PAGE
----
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bio website github.com/CodesInChaos
location Frankfurt, Germany
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visits member for 3 years, 8 months
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Sep
25
comment Why is “tight coupling between functions and data” bad?
My impression is that most criticism of OOP is actually criticism of OOP as implemented in Java. Not because that's a deliberate straw man, but because it's what they associate with OOP. There are pretty similar issues with people complaining about static typing. Most of the issues aren't inherent in the concept, but just flaws in a popular implementation of that concept.
Sep
25
revised Why is “tight coupling between functions and data” bad?
added 41 characters in body
Sep
25
comment Why is “tight coupling between functions and data” bad?
@JörgWMittag My impression is that many who criticize OOP criticize the form of OOP used in Java and similar languages with its rigid class structure and focus in instance methods. My impression of that quote is that it criticizes the focus on instance methods and doesn't really apply to other flavours of OOP, like what golang uses.
Sep
25
comment Why is “tight coupling between functions and data” bad?
@GlenPeterson Because I originally wanted to write only a single sentence, and it kept growing
Sep
25
answered Why is “tight coupling between functions and data” bad?
Sep
25
comment Why is “tight coupling between functions and data” bad?
Instance methods (unlike free functions or extension methods) can can't be added from other modules. This becomes more of a restriction when you consider interfaces which can only be implemented by the instance methods. You can't define an interface and a class in different modules and then use code from a third module to bind them together. A more flexible approach, like haskell's type classes should be able to do that.
Sep
19
comment Are there any valid use-cases for eager boolean evaluation?
IMO the only advantage is that you clearly see the difference between short-circuiting && on bools and non short-circuiting & on integers.
Sep
19
comment Are there any valid use-cases for eager boolean evaluation?
&& vs & is only about observable behavior (side-effects), which doesn't include timing. So using & doesn't help in the crypto case, because the compiler is free to optimize it to && if it knows that the right hand side has no side-effects. You need to use code that sufficiently confused the compiler that it doesn't manage to optimize your code, which in practice involves using & on integers not on bools.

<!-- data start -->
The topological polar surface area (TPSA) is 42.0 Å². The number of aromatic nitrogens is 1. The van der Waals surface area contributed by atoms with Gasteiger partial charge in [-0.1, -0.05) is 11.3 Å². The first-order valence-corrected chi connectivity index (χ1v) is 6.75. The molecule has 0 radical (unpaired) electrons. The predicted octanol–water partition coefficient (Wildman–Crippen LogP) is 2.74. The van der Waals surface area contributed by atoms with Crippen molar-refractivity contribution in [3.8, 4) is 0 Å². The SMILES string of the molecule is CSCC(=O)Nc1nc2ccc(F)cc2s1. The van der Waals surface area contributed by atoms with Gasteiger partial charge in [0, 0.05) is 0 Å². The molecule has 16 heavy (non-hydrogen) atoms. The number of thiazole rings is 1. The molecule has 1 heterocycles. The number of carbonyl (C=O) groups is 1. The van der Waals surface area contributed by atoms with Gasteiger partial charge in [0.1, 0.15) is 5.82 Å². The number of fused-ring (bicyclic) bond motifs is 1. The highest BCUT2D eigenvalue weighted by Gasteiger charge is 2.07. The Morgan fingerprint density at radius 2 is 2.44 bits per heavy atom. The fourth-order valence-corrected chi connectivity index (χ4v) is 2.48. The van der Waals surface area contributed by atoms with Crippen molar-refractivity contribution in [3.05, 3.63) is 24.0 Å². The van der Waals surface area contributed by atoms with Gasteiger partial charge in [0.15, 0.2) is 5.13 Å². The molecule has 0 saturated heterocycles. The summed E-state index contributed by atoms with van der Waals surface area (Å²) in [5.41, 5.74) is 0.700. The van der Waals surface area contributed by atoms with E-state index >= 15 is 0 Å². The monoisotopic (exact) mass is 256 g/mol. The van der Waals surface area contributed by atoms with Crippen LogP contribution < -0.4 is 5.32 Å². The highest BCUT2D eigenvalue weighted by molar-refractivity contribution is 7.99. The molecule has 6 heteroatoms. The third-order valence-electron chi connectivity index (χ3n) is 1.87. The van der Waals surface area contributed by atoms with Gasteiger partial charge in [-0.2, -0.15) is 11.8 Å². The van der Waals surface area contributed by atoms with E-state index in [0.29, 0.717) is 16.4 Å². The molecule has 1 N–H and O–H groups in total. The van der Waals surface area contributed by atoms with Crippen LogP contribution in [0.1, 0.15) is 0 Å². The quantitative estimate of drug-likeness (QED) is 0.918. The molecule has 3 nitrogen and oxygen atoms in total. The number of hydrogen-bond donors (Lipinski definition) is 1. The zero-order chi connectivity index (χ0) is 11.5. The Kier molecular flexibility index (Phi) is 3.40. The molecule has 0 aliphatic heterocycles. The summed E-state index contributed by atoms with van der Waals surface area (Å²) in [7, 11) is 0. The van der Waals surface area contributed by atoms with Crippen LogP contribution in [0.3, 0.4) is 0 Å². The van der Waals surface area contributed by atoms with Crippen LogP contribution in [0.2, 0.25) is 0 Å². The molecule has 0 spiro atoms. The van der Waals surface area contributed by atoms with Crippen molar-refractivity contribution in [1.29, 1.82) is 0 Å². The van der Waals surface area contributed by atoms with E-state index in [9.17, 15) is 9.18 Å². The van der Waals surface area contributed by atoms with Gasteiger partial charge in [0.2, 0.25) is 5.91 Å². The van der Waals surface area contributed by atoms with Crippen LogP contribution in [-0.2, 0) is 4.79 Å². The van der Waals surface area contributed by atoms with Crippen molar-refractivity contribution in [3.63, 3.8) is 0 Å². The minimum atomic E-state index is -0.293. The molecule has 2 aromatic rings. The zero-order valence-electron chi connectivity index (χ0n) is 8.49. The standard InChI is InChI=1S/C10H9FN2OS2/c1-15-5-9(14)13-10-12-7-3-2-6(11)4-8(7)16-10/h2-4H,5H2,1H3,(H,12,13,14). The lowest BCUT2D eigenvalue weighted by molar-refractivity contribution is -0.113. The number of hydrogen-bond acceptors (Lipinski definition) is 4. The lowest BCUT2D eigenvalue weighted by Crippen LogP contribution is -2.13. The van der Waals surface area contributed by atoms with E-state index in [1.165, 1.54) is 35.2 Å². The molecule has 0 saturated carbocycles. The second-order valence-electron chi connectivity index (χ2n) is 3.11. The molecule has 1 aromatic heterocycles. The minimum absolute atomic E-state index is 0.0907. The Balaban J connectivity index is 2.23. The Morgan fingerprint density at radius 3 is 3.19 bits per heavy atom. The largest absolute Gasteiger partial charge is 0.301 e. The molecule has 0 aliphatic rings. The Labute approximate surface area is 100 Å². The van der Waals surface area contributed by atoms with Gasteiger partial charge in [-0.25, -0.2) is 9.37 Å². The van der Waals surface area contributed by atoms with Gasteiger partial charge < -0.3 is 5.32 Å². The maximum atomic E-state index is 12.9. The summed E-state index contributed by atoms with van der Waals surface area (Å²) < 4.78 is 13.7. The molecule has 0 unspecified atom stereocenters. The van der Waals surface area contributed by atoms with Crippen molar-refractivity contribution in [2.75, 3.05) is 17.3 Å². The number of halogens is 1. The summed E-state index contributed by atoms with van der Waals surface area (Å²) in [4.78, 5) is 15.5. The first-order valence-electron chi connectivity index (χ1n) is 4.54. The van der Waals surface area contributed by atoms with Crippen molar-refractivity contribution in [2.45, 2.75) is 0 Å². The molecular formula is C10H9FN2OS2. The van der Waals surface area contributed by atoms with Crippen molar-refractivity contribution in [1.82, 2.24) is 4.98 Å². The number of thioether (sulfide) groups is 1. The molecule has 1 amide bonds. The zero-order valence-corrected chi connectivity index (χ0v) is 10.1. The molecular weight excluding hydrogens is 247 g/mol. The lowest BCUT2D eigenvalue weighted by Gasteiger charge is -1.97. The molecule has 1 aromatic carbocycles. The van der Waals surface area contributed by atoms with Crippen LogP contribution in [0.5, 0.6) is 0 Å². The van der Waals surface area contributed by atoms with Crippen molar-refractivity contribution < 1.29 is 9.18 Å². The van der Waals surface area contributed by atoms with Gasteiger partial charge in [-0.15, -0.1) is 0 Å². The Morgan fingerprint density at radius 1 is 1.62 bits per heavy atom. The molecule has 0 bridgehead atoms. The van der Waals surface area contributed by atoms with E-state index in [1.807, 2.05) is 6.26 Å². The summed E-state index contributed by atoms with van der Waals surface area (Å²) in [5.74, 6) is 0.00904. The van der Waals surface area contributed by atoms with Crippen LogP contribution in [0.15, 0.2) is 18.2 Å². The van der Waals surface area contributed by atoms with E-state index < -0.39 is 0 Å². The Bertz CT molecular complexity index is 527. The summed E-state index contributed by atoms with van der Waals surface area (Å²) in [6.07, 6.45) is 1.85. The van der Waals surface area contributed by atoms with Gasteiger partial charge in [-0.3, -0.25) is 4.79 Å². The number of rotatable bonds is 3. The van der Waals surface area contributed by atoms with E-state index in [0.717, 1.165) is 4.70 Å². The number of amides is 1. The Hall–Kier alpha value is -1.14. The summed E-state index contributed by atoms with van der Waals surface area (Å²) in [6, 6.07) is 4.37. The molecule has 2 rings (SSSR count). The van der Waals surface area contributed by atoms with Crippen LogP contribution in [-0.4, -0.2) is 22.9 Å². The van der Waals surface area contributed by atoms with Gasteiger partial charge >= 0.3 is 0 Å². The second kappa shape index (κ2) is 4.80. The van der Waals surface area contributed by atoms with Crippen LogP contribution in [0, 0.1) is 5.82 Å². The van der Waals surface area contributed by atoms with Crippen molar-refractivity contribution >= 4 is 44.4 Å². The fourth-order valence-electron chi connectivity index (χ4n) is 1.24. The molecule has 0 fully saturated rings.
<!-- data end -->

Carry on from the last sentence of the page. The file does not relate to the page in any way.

Sep
19
comment Is it appropriate for interviewers to ask candidates for their Stack Exchange user name?
Just keep in mind that old questions/answers might not match the current knowledge and abilities of somebody.
Sep
15
revised Why is this syntax convention?
Format code as code, so `<` and `>` don't get interpreted as html
Sep
15
suggested suggested edit on Why is this syntax convention?
Sep
14
comment What is the gain from 64-bit architecture?
The obvious answer is support for more than 4GB of memory in a single address space. But in my experience it speeds up the code itself by a lot as well. A lot of the code I'm working with is twice as fast when running as 64 bit process.
Sep
12
comment Why the question “give five things you hate about C#” is so difficult to answer during an interview?
I agree with your first two points, but I shudder at the idea of an extension implicit conversion.
Sep
12
comment Why would I ever use delegates if I'm not doing events?
Functional programming is a great application. C# programmers will mostly see it in the form of LINQ.
Sep
5
answered Finding an object on an infinite line
Aug
9
comment changing value of a private member of a class in c++ without using member or friend function
But the C# variant is a bit different since low trust code can't use it. C++ on the other hand only knows fully trusted code.
Aug
9
answered What is global mutable variable behaviour in dynamically-linked libraries?
Aug
1
comment How can I reverse engineer a hash code?
@Pieter Don't migrate to SHA-1 or even SHA-2. If you migrate, use a specialized password hash, like PBKDF2, bcrypt or scrypt. See How to securely hash passwords? on security.SE for details.
Aug
1
comment How can I reverse engineer a hash code?
I also consider using non standard, closed source crypto without spec extremely negligent. What if they use a cheap unsalted hash? Many people think SHA-2(password) is a good choice. Consider using a standard hash in the application, instead of relying on the database for this.
Aug
1
comment How can I reverse engineer a hash code?
First try to find a third party implementation of the hash. Perhaps somebody already did the work for you. If not, download a debugger/disassembler and get cracking. Good luck.